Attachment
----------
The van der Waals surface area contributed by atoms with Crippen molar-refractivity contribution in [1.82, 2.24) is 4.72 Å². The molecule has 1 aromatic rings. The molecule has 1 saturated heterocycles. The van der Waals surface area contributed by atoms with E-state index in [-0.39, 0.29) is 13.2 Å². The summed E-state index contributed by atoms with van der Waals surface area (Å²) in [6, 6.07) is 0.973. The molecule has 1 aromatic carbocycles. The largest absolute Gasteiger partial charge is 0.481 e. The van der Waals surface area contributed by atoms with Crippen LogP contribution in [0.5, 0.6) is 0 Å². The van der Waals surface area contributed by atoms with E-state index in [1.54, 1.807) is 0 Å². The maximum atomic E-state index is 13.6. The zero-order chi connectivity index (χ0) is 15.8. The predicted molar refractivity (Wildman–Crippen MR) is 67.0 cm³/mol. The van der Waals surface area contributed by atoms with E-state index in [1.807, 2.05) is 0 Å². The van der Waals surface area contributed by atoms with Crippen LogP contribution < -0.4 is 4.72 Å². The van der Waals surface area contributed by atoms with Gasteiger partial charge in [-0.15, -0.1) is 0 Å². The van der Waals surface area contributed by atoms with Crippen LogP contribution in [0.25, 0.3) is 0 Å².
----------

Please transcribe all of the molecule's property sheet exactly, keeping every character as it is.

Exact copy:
The van der Waals surface area contributed by atoms with Crippen molar-refractivity contribution in [1.82, 2.24) is 4.72 Å². The molecule has 1 aromatic rings. The molecule has 1 saturated heterocycles. The van der Waals surface area contributed by atoms with E-state index in [-0.39, 0.29) is 13.2 Å². The summed E-state index contributed by atoms with van der Waals surface area (Å²) in [6, 6.07) is 0.973. The molecule has 1 aromatic carbocycles. The largest absolute Gasteiger partial charge is 0.481 e. The van der Waals surface area contributed by atoms with Crippen LogP contribution in [0.5, 0.6) is 0 Å². The van der Waals surface area contributed by atoms with E-state index in [1.54, 1.807) is 0 Å². The maximum atomic E-state index is 13.6. The zero-order chi connectivity index (χ0) is 15.8. The predicted molar refractivity (Wildman–Crippen MR) is 67.0 cm³/mol. The van der Waals surface area contributed by atoms with E-state index in [1.807, 2.05) is 0 Å². The van der Waals surface area contributed by atoms with Crippen LogP contribution < -0.4 is 4.72 Å². The van der Waals surface area contributed by atoms with Gasteiger partial charge in [-0.15, -0.1) is 0 Å². The van der Waals surface area contributed by atoms with Crippen LogP contribution in [0.25, 0.3) is 0 Å².